It was strange, starting that earlier post on caring for parents with Alzheimer's before Thanksgiving. Not long after I posted the aborted version, I heard a show on NPR on the disease that first scared the hell out of me, then gave me much-needed hope.
There's no good online text that says everything I heard on the radio show, so I'll have to reconstitute it from memory. First, the bad news: Alzheimer's is on the rise. There are two main factors driving this: 1) the aging, monolithic baby-boomer generation and 2) increases in longevity. Since more people are getting older (and a lot older) than ever before, many more people are showing signs of Alzheimer's or other senility/dementia. One expert on the show said that we could soon face the prospect of society being divided into two groups: the people with Alzheimer's, and the people who take care of them.
Second, the good news: scientists at Thomas Jefferson University (right here in Philadelphia, employer of my s.o., the lovely and talented Sylvia) might be on the right track to slow, prevent, and/or cure the disease in 5 to 10 years.
It's not so easy. Basically what they've been able to do is study the 10% of people with Alzheimer's whom they believe contracted the disease genetically. What happens in Alzheimer's -- they think -- is that amyloids, made from proteins that are normally found throughout the body, become folded on themselves ("like a bobby pin," Dr. Gandy said) in such a way as to become extrmely gooey, forming plaques which, in turn, are poisonous to brain cells. Researchers are trying to find ways to help the body break down amyloids, through aggressive drug treatment, vaccination, etc. Gandy's team at Jefferson, using this theory of causation and treatment, has been able to induce effects similar to Alzheimer's in a mouse, and then cure the mouse with the appropriate medication to remove the plaques. And just yesterday a Korean team announced that they'd isolated the protein that causes amyloid plaques in Alzheimer's: ERK1/2. If they're right, this could be a big step towards a cure. Gandy says that we might be able to get to the point where we treat Alzheimer's the way we treat high cholesterol.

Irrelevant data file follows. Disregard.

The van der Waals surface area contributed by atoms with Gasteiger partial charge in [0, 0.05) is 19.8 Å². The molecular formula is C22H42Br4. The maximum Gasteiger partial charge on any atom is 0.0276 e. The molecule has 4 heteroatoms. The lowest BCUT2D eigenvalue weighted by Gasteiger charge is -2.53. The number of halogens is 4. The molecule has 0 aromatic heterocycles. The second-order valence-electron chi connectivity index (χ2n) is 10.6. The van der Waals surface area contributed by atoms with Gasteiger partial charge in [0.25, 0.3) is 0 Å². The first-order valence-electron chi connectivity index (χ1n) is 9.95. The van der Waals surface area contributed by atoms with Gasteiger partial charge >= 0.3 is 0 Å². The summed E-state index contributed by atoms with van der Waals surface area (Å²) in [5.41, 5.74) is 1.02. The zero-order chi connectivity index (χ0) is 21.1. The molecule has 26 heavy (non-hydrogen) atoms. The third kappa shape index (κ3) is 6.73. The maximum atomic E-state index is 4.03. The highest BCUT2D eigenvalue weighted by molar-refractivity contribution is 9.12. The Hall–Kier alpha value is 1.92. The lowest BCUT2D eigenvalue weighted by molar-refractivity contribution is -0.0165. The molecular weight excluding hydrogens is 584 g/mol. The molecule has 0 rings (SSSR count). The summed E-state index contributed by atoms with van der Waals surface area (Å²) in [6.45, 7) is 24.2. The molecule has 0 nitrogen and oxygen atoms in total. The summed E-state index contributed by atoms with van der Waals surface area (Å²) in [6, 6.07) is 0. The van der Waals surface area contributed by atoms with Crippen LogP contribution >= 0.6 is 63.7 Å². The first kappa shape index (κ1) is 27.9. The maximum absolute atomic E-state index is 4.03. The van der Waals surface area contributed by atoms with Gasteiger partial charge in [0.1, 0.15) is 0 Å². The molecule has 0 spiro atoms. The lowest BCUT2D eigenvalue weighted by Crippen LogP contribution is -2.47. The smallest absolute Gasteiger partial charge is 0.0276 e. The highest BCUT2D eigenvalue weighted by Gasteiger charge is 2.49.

So what's the problem? Well, there are several. First of all, Alzheimer's might not be caused by amyloids at all, but by some other cause. That's a biggie.
Also, researchers are assuming that genetic and nongenetic Alzheimer's are similar in their mechanical if not ultimate causes and effects. It's possible that genetic and nongenetic Alzheimer's might have slightly different proximal causes (say, a different kind of protein) or respond differently to the same kind of treatment.
Another issue is that because Alzheimer's progresses so slowly, any clinical trials of a new medication would need to run for around a year or so to see if they're having a significant effect in retarding the disease's progress. It's these lengthy trial runs that primarily account for the 5-10 year projection offered by the Jefferson team.